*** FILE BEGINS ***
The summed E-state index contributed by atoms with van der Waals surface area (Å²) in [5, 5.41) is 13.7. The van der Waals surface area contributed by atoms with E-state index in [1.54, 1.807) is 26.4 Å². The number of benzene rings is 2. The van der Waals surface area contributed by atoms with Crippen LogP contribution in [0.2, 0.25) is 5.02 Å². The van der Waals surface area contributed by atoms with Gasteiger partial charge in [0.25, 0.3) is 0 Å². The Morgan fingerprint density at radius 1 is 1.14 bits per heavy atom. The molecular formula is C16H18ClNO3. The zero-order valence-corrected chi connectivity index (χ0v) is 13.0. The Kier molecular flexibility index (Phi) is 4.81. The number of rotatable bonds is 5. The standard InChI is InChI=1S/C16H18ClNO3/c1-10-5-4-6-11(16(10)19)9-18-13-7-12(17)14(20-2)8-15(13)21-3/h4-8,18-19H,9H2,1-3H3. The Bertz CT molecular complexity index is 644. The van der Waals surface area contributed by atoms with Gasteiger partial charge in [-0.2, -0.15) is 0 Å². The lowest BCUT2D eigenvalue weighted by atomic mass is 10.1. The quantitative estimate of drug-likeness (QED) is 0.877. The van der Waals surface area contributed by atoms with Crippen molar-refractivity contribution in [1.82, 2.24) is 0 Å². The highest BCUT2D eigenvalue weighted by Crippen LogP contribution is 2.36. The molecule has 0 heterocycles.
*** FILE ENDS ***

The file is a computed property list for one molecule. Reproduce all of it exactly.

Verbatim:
The summed E-state index contributed by atoms with van der Waals surface area (Å²) in [5, 5.41) is 13.7. The van der Waals surface area contributed by atoms with E-state index in [1.54, 1.807) is 26.4 Å². The number of benzene rings is 2. The van der Waals surface area contributed by atoms with Crippen LogP contribution in [0.2, 0.25) is 5.02 Å². The van der Waals surface area contributed by atoms with Gasteiger partial charge in [0.25, 0.3) is 0 Å². The Morgan fingerprint density at radius 1 is 1.14 bits per heavy atom. The molecular formula is C16H18ClNO3. The zero-order valence-corrected chi connectivity index (χ0v) is 13.0. The Kier molecular flexibility index (Phi) is 4.81. The number of rotatable bonds is 5. The standard InChI is InChI=1S/C16H18ClNO3/c1-10-5-4-6-11(16(10)19)9-18-13-7-12(17)14(20-2)8-15(13)21-3/h4-8,18-19H,9H2,1-3H3. The Bertz CT molecular complexity index is 644. The van der Waals surface area contributed by atoms with Gasteiger partial charge in [-0.2, -0.15) is 0 Å². The lowest BCUT2D eigenvalue weighted by atomic mass is 10.1. The quantitative estimate of drug-likeness (QED) is 0.877. The van der Waals surface area contributed by atoms with Crippen molar-refractivity contribution in [1.82, 2.24) is 0 Å². The highest BCUT2D eigenvalue weighted by Crippen LogP contribution is 2.36. The molecule has 0 heterocycles.